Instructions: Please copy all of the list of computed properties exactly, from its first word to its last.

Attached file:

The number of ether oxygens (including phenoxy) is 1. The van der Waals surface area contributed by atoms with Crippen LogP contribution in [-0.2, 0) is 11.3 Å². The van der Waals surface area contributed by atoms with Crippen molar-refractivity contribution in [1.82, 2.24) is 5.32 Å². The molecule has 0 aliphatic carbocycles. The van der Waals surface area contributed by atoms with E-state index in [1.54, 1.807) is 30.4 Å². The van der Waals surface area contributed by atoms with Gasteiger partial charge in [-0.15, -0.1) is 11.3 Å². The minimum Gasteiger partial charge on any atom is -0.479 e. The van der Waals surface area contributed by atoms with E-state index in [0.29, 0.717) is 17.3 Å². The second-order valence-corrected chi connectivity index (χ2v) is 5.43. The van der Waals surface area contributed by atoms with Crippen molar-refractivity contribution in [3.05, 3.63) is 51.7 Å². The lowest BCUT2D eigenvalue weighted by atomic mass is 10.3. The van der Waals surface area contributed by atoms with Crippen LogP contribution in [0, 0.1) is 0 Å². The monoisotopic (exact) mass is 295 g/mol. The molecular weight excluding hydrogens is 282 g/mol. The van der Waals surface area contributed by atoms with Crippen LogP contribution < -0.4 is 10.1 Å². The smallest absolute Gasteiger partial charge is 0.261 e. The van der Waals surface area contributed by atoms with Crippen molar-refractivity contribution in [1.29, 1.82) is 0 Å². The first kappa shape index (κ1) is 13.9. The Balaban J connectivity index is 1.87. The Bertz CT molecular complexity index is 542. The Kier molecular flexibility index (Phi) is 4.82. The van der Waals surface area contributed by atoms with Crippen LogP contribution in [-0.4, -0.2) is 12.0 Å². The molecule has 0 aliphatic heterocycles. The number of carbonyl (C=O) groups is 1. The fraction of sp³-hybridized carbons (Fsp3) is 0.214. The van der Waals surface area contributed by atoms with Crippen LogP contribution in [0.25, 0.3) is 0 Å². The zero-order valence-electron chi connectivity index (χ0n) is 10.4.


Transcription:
The number of ether oxygens (including phenoxy) is 1. The van der Waals surface area contributed by atoms with Crippen LogP contribution in [-0.2, 0) is 11.3 Å². The van der Waals surface area contributed by atoms with Crippen molar-refractivity contribution in [1.82, 2.24) is 5.32 Å². The molecule has 0 aliphatic carbocycles. The van der Waals surface area contributed by atoms with E-state index in [1.54, 1.807) is 30.4 Å². The van der Waals surface area contributed by atoms with Gasteiger partial charge in [-0.15, -0.1) is 11.3 Å². The minimum Gasteiger partial charge on any atom is -0.479 e. The van der Waals surface area contributed by atoms with E-state index in [0.29, 0.717) is 17.3 Å². The second-order valence-corrected chi connectivity index (χ2v) is 5.43. The van der Waals surface area contributed by atoms with Crippen molar-refractivity contribution in [3.05, 3.63) is 51.7 Å². The lowest BCUT2D eigenvalue weighted by atomic mass is 10.3. The van der Waals surface area contributed by atoms with Crippen LogP contribution in [0, 0.1) is 0 Å². The monoisotopic (exact) mass is 295 g/mol. The molecular weight excluding hydrogens is 282 g/mol. The van der Waals surface area contributed by atoms with Crippen LogP contribution < -0.4 is 10.1 Å². The smallest absolute Gasteiger partial charge is 0.261 e. The van der Waals surface area contributed by atoms with Crippen molar-refractivity contribution in [1.29, 1.82) is 0 Å². The first kappa shape index (κ1) is 13.9. The Balaban J connectivity index is 1.87. The Bertz CT molecular complexity index is 542. The Kier molecular flexibility index (Phi) is 4.82. The van der Waals surface area contributed by atoms with Crippen LogP contribution in [-0.4, -0.2) is 12.0 Å². The molecule has 0 aliphatic heterocycles. The number of carbonyl (C=O) groups is 1. The fraction of sp³-hybridized carbons (Fsp3) is 0.214. The van der Waals surface area contributed by atoms with Crippen LogP contribution in [0.25, 0.3) is 0 Å². The zero-order valence-electron chi connectivity index (χ0n) is 10.4.